I also want the EU to engage more actively in promoting democracy beyond its immediate neighborhood. EU election monitoring in places like Pakistan and Nepal is a good step. But the EU should be clearer about what it understands by democracy. This would help give real meaning to the commitments to democracy in our partnerships with African, Caribbean and Pacific countries. And it would enable aid and trade more effectively to support democratization. An agreed EU position on democracy would also give the EU a clear basis for engaging with partner organizations, such as the African Union or ASEAN, and encouraging them to develop similar agreements around democracy and good governance.
Fifth and finally, there will be situations where the hard power of targeted sanctions, international criminal proceedings, security guarantees and military intervention will be necessary.
The UN has 13 sanctions regimes; the EU has eight. They are an imperfect instrument. But targeted sanctions can send a powerful signal about the legitimacy of a state’s actions, and offer substantive pressure for changes in behavior. The most famous example of success is South Africa where they helped persuade the white political establishment of the need to change and dismantle apartheid.
In some cases, sanctions are not enough. In extreme cases the failure of states to exercise their responsibility to protect their own civilians from genocide or ethnic cleansing warrant military intervention on humanitarian grounds.
Paul Collier argues in his forthcoming work on ‘democracy in dangerous places’, that the offer of a security guarantee to a new but fragile government, conditional on them abiding by democratic rules, could create a strong incentive for them to abide by the democratic process. To date, our only experience of security guarantees has been of the sort that NATO provides against external aggression.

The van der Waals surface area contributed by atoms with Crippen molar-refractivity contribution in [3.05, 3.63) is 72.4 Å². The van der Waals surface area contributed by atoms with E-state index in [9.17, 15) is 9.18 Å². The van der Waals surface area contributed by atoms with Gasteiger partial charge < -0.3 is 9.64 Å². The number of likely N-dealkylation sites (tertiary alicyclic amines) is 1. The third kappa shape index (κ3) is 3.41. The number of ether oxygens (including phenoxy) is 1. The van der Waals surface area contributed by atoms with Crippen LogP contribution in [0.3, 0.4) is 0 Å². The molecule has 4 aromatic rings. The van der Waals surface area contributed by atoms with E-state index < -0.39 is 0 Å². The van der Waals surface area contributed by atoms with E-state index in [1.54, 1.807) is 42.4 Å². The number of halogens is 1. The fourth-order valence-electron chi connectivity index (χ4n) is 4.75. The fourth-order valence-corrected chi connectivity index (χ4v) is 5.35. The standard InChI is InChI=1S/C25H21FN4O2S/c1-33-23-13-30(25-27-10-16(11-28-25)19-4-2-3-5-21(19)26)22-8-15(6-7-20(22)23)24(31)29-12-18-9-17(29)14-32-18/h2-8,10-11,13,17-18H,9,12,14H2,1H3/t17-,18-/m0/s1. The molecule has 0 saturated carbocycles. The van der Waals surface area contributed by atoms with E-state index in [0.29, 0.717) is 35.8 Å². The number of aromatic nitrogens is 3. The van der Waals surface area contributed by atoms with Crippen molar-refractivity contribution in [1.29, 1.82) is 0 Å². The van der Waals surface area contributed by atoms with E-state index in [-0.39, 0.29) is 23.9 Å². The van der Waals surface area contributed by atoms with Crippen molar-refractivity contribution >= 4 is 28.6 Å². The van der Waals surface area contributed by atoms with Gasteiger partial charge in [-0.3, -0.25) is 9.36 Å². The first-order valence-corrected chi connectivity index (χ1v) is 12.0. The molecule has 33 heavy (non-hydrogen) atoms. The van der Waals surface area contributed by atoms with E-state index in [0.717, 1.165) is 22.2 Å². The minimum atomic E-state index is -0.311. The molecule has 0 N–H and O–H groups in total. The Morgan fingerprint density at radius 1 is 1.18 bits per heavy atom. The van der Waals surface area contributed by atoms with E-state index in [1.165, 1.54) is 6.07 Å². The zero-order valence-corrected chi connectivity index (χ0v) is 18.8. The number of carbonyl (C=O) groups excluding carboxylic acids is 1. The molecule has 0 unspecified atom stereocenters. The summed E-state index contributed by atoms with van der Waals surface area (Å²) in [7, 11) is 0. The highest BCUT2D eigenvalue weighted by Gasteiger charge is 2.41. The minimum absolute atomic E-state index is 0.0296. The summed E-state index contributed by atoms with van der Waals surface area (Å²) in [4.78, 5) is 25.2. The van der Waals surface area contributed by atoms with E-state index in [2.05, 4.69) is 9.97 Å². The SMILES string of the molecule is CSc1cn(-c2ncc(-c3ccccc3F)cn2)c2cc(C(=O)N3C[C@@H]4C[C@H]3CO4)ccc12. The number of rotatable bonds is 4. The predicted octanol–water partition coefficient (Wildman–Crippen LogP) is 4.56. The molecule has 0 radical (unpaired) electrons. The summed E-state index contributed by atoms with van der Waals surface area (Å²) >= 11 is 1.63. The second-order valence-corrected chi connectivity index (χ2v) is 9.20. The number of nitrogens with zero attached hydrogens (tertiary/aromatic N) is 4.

There are a whole range of reasons why Collier's idea would be difficult. How would you judge which regimes merit the guarantee for instance? How would you avoid perverse incentives? Who would intervene to put down the coup and how would they avoid complicating or exacerbating political divisions?
But it is surely right that we consider carefully how best we can support fledgling, fragile democracies, as we are doing in Afghanistan, Iraq and Sierra Leone.
Democratic ConsolidationMost democracies that fail, do so during the first few electoral cycles. While fragile democracies are safer the year before an election, they are more at risk of violence the year after. Democracy needs to be nursed through its early years.
There is no single blueprint. But there are important lessons. In particular, we must strengthen the capacity of the state to enforce the rule of law, while extending accountability to citizens.